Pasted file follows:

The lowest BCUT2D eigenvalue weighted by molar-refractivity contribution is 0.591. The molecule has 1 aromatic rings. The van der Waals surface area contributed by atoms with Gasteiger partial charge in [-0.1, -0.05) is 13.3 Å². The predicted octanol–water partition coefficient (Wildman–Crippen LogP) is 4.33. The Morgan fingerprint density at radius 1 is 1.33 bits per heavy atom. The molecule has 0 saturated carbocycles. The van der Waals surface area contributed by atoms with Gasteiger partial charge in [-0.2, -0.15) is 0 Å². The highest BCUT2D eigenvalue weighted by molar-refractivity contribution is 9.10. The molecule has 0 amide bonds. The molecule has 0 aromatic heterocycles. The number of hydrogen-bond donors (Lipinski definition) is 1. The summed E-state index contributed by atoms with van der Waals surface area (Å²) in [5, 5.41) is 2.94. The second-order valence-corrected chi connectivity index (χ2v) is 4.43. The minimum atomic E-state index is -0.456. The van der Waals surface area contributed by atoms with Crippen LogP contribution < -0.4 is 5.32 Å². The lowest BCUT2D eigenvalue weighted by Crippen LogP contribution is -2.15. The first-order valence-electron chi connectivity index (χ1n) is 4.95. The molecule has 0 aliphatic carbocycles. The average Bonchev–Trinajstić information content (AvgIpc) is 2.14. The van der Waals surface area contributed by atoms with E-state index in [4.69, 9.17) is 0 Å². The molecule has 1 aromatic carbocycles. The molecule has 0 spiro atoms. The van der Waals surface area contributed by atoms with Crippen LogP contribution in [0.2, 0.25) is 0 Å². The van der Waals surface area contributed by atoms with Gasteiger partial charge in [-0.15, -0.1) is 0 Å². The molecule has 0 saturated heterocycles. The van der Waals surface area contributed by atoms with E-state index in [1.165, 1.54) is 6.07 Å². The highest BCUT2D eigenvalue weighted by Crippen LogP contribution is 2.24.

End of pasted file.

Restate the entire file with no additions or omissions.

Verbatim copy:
The lowest BCUT2D eigenvalue weighted by molar-refractivity contribution is 0.591. The molecule has 1 aromatic rings. The van der Waals surface area contributed by atoms with Gasteiger partial charge in [-0.1, -0.05) is 13.3 Å². The predicted octanol–water partition coefficient (Wildman–Crippen LogP) is 4.33. The Morgan fingerprint density at radius 1 is 1.33 bits per heavy atom. The molecule has 0 saturated carbocycles. The van der Waals surface area contributed by atoms with Gasteiger partial charge in [-0.2, -0.15) is 0 Å². The highest BCUT2D eigenvalue weighted by molar-refractivity contribution is 9.10. The molecule has 0 amide bonds. The molecule has 0 aromatic heterocycles. The number of hydrogen-bond donors (Lipinski definition) is 1. The summed E-state index contributed by atoms with van der Waals surface area (Å²) in [5, 5.41) is 2.94. The second-order valence-corrected chi connectivity index (χ2v) is 4.43. The minimum atomic E-state index is -0.456. The van der Waals surface area contributed by atoms with Crippen LogP contribution < -0.4 is 5.32 Å². The lowest BCUT2D eigenvalue weighted by Crippen LogP contribution is -2.15. The first-order valence-electron chi connectivity index (χ1n) is 4.95. The molecule has 0 aliphatic carbocycles. The average Bonchev–Trinajstić information content (AvgIpc) is 2.14. The van der Waals surface area contributed by atoms with E-state index in [4.69, 9.17) is 0 Å². The molecule has 1 aromatic carbocycles. The molecule has 0 spiro atoms. The van der Waals surface area contributed by atoms with Crippen LogP contribution in [0.2, 0.25) is 0 Å². The van der Waals surface area contributed by atoms with Gasteiger partial charge in [-0.15, -0.1) is 0 Å². The molecule has 0 saturated heterocycles. The van der Waals surface area contributed by atoms with E-state index in [1.165, 1.54) is 6.07 Å². The highest BCUT2D eigenvalue weighted by Crippen LogP contribution is 2.24.